1749 South Naperville Road, Suite 105 
Wheaton, IL 60189 
Map & Directions

Call To Schedule An Appointment
(630) 260-9647

How States Restrict Recreational Marijuana

How States Restrict Recreational MarijuanaIllinois laws treat marijuana differently as compared to other illegal substances. Medical marijuana is legal, and lawmakers have decriminalized possession of a small amount of marijuana. With several states having already legalized recreational marijuana, Illinois seems likely to follow suit at some point. However, these states heavily regulate recreational marijuana use because of the perceived public safety risks associated with being high. Marijuana-related arrests continue as the public and law enforcement figure out the new laws. Here are five restrictions that states use when they legalize recreational marijuana:

  1. Possession Limits: States put limits on how many grams of marijuana you can have, which can vary depending on whether it is in flower, liquid, or edible form. The amount you can possess in public is much less than what you can possess at your private residence. Being caught with an ounce more than the legal limit is usually a petty offense, but possessing large amounts of marijuana can be a misdemeanor or felony.
  2. Age Minimum: An adult must be at least 21 years old in order to possess marijuana in states where it is legal. As with alcohol, teens will be charged with underage possession.
  3. Where You Can Use It: Every state that has legalized recreational marijuana has also banned people from using it in public places. Smoking marijuana in a public place is a petty offense or a misdemeanor if you possess more than the legal limit.
  4. Transporting Marijuana: As with alcohol, drivers are not allowed to have marijuana in an open container in the passenger area of a vehicle. Police officers may have their own interpretations of what is an open container, but they usually must observe evidence that the marijuana product has been used.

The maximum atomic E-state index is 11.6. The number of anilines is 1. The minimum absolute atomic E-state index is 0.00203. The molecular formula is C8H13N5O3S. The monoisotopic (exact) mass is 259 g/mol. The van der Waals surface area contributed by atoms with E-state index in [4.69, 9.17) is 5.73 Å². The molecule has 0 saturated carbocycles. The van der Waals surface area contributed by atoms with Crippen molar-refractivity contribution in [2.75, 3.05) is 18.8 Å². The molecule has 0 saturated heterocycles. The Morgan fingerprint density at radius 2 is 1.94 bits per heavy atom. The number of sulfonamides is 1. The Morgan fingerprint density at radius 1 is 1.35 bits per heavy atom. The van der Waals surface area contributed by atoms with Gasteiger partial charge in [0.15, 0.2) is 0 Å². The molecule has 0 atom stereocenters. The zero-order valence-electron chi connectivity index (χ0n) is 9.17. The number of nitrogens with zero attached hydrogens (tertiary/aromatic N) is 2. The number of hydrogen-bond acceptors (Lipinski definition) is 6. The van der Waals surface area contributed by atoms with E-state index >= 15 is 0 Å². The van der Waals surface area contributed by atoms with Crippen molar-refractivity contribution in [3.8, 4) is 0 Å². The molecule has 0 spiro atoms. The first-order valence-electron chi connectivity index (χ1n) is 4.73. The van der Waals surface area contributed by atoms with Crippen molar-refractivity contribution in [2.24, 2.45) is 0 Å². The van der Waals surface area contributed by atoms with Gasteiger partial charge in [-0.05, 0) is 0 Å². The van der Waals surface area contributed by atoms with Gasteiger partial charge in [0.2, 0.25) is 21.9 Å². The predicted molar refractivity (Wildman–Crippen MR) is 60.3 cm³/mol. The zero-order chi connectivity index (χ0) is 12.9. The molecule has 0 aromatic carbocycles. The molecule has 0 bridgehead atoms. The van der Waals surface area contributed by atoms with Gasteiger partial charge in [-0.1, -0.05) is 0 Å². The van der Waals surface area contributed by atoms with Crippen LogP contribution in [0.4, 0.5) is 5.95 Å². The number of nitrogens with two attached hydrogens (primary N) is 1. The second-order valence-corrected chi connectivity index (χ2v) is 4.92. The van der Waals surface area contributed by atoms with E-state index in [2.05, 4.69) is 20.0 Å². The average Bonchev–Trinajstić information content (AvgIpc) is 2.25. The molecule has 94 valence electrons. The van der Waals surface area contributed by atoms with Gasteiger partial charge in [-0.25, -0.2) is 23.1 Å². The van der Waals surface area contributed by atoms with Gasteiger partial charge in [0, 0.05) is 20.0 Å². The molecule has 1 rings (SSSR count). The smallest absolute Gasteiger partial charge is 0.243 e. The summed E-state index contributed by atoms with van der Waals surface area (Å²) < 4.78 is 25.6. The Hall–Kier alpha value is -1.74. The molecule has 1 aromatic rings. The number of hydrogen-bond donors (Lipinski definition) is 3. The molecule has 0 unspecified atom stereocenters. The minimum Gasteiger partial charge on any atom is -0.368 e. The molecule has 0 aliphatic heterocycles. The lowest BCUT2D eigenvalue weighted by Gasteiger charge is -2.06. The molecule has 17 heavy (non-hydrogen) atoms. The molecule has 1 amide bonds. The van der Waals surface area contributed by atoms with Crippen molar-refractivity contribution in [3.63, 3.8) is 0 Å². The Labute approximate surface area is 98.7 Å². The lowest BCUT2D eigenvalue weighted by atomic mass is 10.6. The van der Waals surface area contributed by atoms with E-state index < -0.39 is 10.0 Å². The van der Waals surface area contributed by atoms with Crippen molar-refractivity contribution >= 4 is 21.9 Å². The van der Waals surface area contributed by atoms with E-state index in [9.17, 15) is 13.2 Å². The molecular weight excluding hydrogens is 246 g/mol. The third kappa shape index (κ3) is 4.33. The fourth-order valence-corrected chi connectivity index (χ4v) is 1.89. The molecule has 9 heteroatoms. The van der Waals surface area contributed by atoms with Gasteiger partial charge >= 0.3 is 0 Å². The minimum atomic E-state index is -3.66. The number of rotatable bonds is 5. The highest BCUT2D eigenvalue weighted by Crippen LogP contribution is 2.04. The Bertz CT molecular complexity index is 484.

5. Driving Under the Influence: Driving under the influence of marijuana is a crime, but states have not yet agreed on how to measure whether a driver is impaired by marijuana. Law enforcement uses THC levels as the equivalent to the blood alcohol concentration for driving under the influence of alcohol. However, THC levels may not indicate whether a driver was impaired by the substance because they can stay in a person’s blood for days. Without an objective test, police officers must rely on subjective observations when deciding whether to make an arrest.

Facing Marijuana Charges

Illinois does not appear to be close to legalizing recreational marijuana. Possessing more than 10 grams of marijuana is a criminal offense that could result in jail time and fines. A DuPage County criminal defense attorney at Stephen A. Brundage, Attorney at Law, can help you contest your marijuana charge or receive minimal punishment. Schedule a consultation by calling 630-260-9647.

Source:

https://www.illinoislegalaid.org/legal-information/cannabis-or-marijuana-laws-and-penalties-basics

This entry was posted in Drug Crimes, DUI, DuPage County criminal defense attorney, Illinois criminal defense lawyer, Marijuana and tagged , , , , . Bookmark the permalink.